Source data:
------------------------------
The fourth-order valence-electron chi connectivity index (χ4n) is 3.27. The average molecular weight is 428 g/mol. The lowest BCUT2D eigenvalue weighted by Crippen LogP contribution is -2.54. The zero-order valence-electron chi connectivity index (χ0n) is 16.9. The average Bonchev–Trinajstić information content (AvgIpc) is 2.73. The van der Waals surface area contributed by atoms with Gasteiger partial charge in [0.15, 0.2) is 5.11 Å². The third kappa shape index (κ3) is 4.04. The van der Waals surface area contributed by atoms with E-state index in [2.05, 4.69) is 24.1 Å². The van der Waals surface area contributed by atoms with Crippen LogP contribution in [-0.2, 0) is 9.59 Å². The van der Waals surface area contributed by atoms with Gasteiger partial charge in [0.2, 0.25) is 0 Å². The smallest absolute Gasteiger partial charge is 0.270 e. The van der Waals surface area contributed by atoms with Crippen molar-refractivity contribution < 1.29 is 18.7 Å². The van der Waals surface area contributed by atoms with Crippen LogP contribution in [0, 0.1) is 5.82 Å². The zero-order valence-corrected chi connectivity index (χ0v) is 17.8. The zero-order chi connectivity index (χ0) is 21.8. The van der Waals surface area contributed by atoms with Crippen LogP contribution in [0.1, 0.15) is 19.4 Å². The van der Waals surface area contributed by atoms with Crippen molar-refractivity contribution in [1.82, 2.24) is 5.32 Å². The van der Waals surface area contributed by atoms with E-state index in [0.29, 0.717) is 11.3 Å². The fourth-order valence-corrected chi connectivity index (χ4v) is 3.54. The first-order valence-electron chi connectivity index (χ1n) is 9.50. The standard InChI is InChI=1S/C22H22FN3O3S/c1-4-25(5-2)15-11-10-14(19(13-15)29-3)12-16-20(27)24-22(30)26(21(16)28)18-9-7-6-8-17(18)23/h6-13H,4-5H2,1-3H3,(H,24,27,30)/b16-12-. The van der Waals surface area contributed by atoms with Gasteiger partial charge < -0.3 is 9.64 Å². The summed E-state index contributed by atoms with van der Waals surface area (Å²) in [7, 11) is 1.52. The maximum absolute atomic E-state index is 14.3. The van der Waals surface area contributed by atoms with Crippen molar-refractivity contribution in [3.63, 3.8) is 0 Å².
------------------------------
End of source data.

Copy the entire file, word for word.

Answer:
The fourth-order valence-electron chi connectivity index (χ4n) is 3.27. The average molecular weight is 428 g/mol. The lowest BCUT2D eigenvalue weighted by Crippen LogP contribution is -2.54. The zero-order valence-electron chi connectivity index (χ0n) is 16.9. The average Bonchev–Trinajstić information content (AvgIpc) is 2.73. The van der Waals surface area contributed by atoms with Gasteiger partial charge in [0.15, 0.2) is 5.11 Å². The third kappa shape index (κ3) is 4.04. The van der Waals surface area contributed by atoms with E-state index in [2.05, 4.69) is 24.1 Å². The van der Waals surface area contributed by atoms with Crippen LogP contribution in [-0.2, 0) is 9.59 Å². The van der Waals surface area contributed by atoms with Gasteiger partial charge in [0.2, 0.25) is 0 Å². The smallest absolute Gasteiger partial charge is 0.270 e. The van der Waals surface area contributed by atoms with Crippen molar-refractivity contribution < 1.29 is 18.7 Å². The van der Waals surface area contributed by atoms with Crippen LogP contribution in [0, 0.1) is 5.82 Å². The zero-order valence-corrected chi connectivity index (χ0v) is 17.8. The zero-order chi connectivity index (χ0) is 21.8. The van der Waals surface area contributed by atoms with Crippen LogP contribution in [0.1, 0.15) is 19.4 Å². The van der Waals surface area contributed by atoms with Crippen molar-refractivity contribution in [1.82, 2.24) is 5.32 Å². The van der Waals surface area contributed by atoms with E-state index in [0.29, 0.717) is 11.3 Å². The fourth-order valence-corrected chi connectivity index (χ4v) is 3.54. The first-order valence-electron chi connectivity index (χ1n) is 9.50. The standard InChI is InChI=1S/C22H22FN3O3S/c1-4-25(5-2)15-11-10-14(19(13-15)29-3)12-16-20(27)24-22(30)26(21(16)28)18-9-7-6-8-17(18)23/h6-13H,4-5H2,1-3H3,(H,24,27,30)/b16-12-. The van der Waals surface area contributed by atoms with Gasteiger partial charge < -0.3 is 9.64 Å². The summed E-state index contributed by atoms with van der Waals surface area (Å²) in [7, 11) is 1.52. The maximum absolute atomic E-state index is 14.3. The van der Waals surface area contributed by atoms with Crippen molar-refractivity contribution in [3.63, 3.8) is 0 Å².